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6 Stunning Sustainable Travel Destinations to Explore on Your Next Vacation

6 Stunning Sustainable Travel Champions to Explore on Your Next Vacation BY Travel Links
As our planet grapples with the challenges of global warming and climate change, sustainable living
and eco-friendly practices have become increasingly crucial. Here are 6 destinations that seamlessly
blend sustainability with tourism and hospitality.
Thailand


The Land of Smiles and Hospitality is home to countless alluring experiences and attractions that
make it an ideal destination for vacations, weddings, honeymoons, and bleisure trips. To blend
tourism and sustainability, the country has implemented numerous initiatives including ocean
conservation, wildlife rehabilitation and ecological restoration efforts. In the hospitality space, Krabi’s
ultra-luxury beachside resort – Phulay Bay, a Ritz-Carlton Reserve stands as an epitome of
sustainability. The property utilises reusable bamboo straws and glass bottles instead of plastic
tableware. Its in-room amenities are packaged with sustainable materials, such as beeswax. Striving
for authenticity, it sources its drinking water from a natural spring in the Naga Mountains and
incorporates local produce and ingredients from the Chef’s Garden in its culinary creations. The
festive decorations in the resort are also exclusively made of natural and reusable materials, such as
coconut shells, driftwood, leaves, and recycled glass bottles. Moreover, Phulay Bay encourages its
patrons to contribute towards elephant conservation under the Help the Herd program at the Krabi
Elephant House Sanctuary.
Seychelles

The tropical paradise of Seychelles is known for its crystal-clear waters thriving with marine life and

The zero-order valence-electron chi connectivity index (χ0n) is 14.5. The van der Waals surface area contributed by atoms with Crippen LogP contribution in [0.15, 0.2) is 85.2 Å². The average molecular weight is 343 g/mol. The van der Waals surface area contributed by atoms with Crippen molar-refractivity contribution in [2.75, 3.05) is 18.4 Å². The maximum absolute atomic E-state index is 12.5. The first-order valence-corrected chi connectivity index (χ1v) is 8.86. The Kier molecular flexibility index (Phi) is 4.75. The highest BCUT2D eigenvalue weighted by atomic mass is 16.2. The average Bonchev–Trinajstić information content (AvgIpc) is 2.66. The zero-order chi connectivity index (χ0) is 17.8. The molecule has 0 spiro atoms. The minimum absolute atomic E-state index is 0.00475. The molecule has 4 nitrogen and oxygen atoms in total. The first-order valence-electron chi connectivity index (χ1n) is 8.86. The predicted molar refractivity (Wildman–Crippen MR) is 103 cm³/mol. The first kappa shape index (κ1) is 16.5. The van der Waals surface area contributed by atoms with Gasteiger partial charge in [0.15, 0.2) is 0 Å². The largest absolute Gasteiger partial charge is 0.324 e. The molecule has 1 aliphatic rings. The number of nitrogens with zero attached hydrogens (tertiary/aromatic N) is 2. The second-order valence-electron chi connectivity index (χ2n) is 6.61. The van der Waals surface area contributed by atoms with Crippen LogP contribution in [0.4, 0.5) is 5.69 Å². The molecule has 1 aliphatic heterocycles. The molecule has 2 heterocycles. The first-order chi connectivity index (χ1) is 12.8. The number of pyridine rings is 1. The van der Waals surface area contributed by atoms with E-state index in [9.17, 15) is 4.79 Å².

unique flora and fauna. To preserve the sanctity of its ecosystem, the country has taken monumental
steps such as preserving its flagship tree Coco de Mer, which is known to yield the biggest fruit in the
world. They have also made significant efforts to save Dudongs, a rare and vulnerable marine life
found at Aldabra Atoll, from extinction. The archipelago has also implemented the BIOPAMA-funded
project to set up biosecurity measures preventing invasive alien species from overriding the endemic
flora and fauna on Aldabra. Pre-pandemic, the archipelago collaborated with the University of Oxford
for the Aldabra Clean-Up Project to remove human-made waste, like plastic litter from the sea that
harmed aquatic creatures and the ecosystem. Through these nuanced efforts, Seychelles strives to
be an eco-conscious destination that prioritises sustainability and promotes positive tourism
experiences.
Oman
Defined by age-old culture and innovation, Oman strives to achieve a net-zero future and preserve its
ecosystem by encouraging sustainable practices. In Oman’s Capital, Muscat, the grand five-star
resort, Shangri-La Al Barr Jissah, has taken steps to realise this vision. As one of five turtle nesting
sites in the country, its beaches welcome hundreds of turtles every year, serving as a safe sanctuary
for these creatures to proliferate. Guests are invited to witness hatchings and watch daily Turtle Talks
at the hotel’s Eco Centre to initiate the young generation into learning about biodiversity. Protecting
the natural habits of critically endangered sea creatures is a priority for the team at the resort and so